Madrina Carolina is a dedicated and beloved caretaker of our kids at Amigos. She brings to her role as madrina an energetic, spunky, and caring personality that not only brings the children joy, but makes them feel loved. She has been a madrina in Hogar 6 for nearly two years, and she says her boys there are very special to her. We are so sad to say that on December 4th Madrina Carolina will be leaving Amigos to pursue a second degree in physical therapy and psychology, but we are proud of her decision to continue her studies. She will be greatly missed!
Read below to learn more about Madrina Carolina and all she is for Amigos de Jesús:
- Hometown: La Lima (a suburb of San Pedro Sula)
- Joined Amigos de Jesús in: January 2015
- How did you first hear about Amigos de Jesús?
I saw a post on Facebook that Amigos was looking for caregivers for the kids and I decided to apply. I had just earned my degree in Special Education at the time, so I liked that I would be working with kids at Amigos.
- Have you been able to use your training in Special Education in your role as a madrina?
I would say in many ways yes, even though the majority of my degree was spent learning about how to help kids in a school setting -- creating curriculums for kids with dyslexia, for example. But I have been able to use my training in many ways here, mostly in talks with the kids or in helping them with their homework after school. The two youngest boys in my dorm are learning how to read right now, so I have been able to use my knowledge to help them with that. I enjoy working with them on their homework.
- Has your role as madrina changed at all since you first arrived at Amigos de Jesus?
When I began, the kids were still living by their age groups, so I began by being a madrina in the dorm with the pequeños, boys around ages 8-12. But about a month after I came, they changed the housing set-up to the seven family-style homes that the kids live in today. It was then that they put me in Hogar 6, with the boys I am with now. I was so happy to keep working with boys! The boys in my dorm now are ages 6-17, so the age range I am working with has also changed a bit.
- What is your favorite part of being a madrina?
There so many things! One of the things I love the most is when a child is having a tough moment, like a temper tantrum or a fight, and I am able to really help them work through that and find a solution that works for them. Of course, that doesn't always happen, but in the times that I am able to sit and have a good chat with a child once they have calmed down, those are some of the best moments of my job.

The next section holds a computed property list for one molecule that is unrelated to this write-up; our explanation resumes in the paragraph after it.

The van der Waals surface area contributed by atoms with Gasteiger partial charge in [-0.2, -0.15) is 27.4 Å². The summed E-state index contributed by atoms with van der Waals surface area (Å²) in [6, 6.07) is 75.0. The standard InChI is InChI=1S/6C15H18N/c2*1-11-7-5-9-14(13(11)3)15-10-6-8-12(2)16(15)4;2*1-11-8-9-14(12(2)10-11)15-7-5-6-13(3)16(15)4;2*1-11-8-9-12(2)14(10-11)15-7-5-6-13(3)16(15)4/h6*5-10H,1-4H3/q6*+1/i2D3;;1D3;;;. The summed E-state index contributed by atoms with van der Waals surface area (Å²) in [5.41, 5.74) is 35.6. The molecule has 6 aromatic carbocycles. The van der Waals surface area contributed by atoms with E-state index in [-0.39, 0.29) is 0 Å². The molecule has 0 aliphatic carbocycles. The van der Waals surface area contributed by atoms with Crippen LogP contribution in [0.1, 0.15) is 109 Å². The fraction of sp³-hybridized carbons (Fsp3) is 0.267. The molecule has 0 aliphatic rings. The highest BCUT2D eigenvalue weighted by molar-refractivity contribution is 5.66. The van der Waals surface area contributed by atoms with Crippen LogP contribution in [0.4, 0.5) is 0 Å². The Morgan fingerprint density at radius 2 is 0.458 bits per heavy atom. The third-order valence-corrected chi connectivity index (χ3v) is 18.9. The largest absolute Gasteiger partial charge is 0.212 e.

Apart from that, I also always try to take in the small moments with the kids -- a moment when all of the kids are playing well or behaving well at once, or when they show affection by giving a hug or saying something nice. I try to hold on to those moments.
- Do you have a favorite memory from your time at Amigos de Jesús?
One of my favorite memories happened just recently when one of the youngest boys in my dorm, who is 6 years old, broke his arm last weekend and they sent me to go with him to get surgery. We had to stay overnight there, and although it was hard and he was in pain much of the time, we also had some really nice one-on-one time together. With so many other boys in the dorm, I am never able to give him as much attention as I would like, but this weekend, I was with just him through the whole surgery, and we also got to spend relaxing time together.
Another favorite memory is when my team won the Christmas soccer tournament at Amigos last year. I had never played soccer before in my life and I thought I was going to hate it, but as we kept winning games, I kept liking it more and more. It was so fun to win alongside the kids and I realized I was pretty good! Now I love soccer!
- What is a hope you have for the future?
One of my biggest hopes, whenever I finish my studies, is to one day come back to Amigos de Jesús -- whether it be working, or at the very least visiting and volunteering when I can. Once I get my degree in physical therapy, it would be wonderful to work with the kids through physical therapy, or if in the end, I am able to get my degree in psychology, maybe working in that here, too. God is the only One who knows for now. But I definitely want to continue to visit, especially my boys in Hogar 6!
But I would say one of my biggest dreams at the end of the day is to one day run in to one of the kids outside of Amigos and see them graduated and living on their own happily and successfully -- whether that be one of my boys from Hogar 6 or any of the kids from Amigos. Just knowing that I was able to put some small grain of goodness in their lives to help them along the way. That is my biggest wish for all of the children at Amigos -- that they become successful and fulfilled adults.